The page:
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Inspection of Landing Gear

In today's aerospace market, the reliability of airplanes is more than ever a prime concern because airlines companies are trying to make their fleet last longer. To reach this goal safely, these companies must perform more inspections in order to ensure customer safety.

Some of the parts that have required inspection lately include landing gears, which are subject to intense stress upon takeoffs and landings. The section that must be inspected is a cylinder possessing three different diameters in the zone of interest. The best way to inspect that zone is to use a phased-array technique with steering capabilities to simultaneously fire 40- to 70-degree shear wave refracted angles in the part.
The adapted wedge and the combination of angles provided by the phased array system allow the complete inspection of the zone of interest in a single pass.
Some of the advantages of such a technique, in comparison to standard techniques, are the simplicity (performing a single one-line scan instead of a raster scan) and the ability to cover a complete volume using multiple angles at the same time. With this system, any inspector can perform the inspection faster and with better reliability.

Typical Inspection Requirements
  • Adapted probe and wedge to the curved surface
  • A-scan, B-scan, and sectorial scan displays
  • Storage of a one-line scan for analysis
  • Landing gear diameter: 5 in. (127 mm) to 8 in. (203.2 mm)
  • Part thickness: 0.5 in. (12.7 mm) to 1.5 in. (38.1)
  • User-friendly operating system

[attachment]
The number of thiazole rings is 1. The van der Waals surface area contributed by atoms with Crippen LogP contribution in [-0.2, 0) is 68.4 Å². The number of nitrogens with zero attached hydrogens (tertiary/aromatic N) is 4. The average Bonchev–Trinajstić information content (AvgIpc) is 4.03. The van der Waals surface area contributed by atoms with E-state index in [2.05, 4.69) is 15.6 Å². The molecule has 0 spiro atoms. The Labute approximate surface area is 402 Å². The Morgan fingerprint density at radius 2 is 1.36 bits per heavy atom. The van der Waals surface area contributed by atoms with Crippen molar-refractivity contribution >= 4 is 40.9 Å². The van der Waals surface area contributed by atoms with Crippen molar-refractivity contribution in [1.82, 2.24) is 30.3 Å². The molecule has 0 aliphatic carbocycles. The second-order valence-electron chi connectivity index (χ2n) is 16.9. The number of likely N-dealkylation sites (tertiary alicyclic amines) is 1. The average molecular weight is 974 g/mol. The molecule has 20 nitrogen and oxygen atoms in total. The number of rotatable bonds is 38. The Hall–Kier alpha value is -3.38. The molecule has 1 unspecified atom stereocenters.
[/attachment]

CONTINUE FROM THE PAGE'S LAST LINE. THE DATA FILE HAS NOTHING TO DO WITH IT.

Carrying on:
• Portable system
  • Inclusion
  • Crack
Description of the Solution
  • Manual inspection using one small phased-array probe
  • One-line scan at around 12 mm/s (0.472 in.)
  • Inspection with 40- to 70-degree refracted angle
  • Real-time display of A-scan, B-scan, and sectorial scan
  • Storage of a one-line scan for analysis

Material Requirements

Inspection Method
The probe is configured to perform an sectorial scan from 40 to 70 degrees in the OmniScan software. The display and gain level are adjusted on flat bottom holes, and ID and OD notches using a mock-up of the real landing gear.
The scan then performs one longitudinal scan around the landing gear. The image is frozen and analyzed using A-scans, B-scans, and sectorial scans. Finally, if the piece is rejected, the scan is stored and kept for records.

Olympus IMS

Products Used for This Application
Every flaw detector in the OmniScan™ X3 series is a complete phased array toolbox. Innovative TFM and advanced PA capabilities help you identify flaws with confidence while powerful software tools and simple workflows improve your productivity.
The single group, lightweight OmniScan SX flaw detector features an easy-to-read 8.4-inch (21.3 cm) touch screen and provides cost-effective solutions. The OmniScan SX comes in two models: the SX PA and SX UT. The SX PA is a 16:64PR unit, which, like the UT-only SX UT, is equipped with a conventional UT channel for P/E, P-C, or TOFD inspections.
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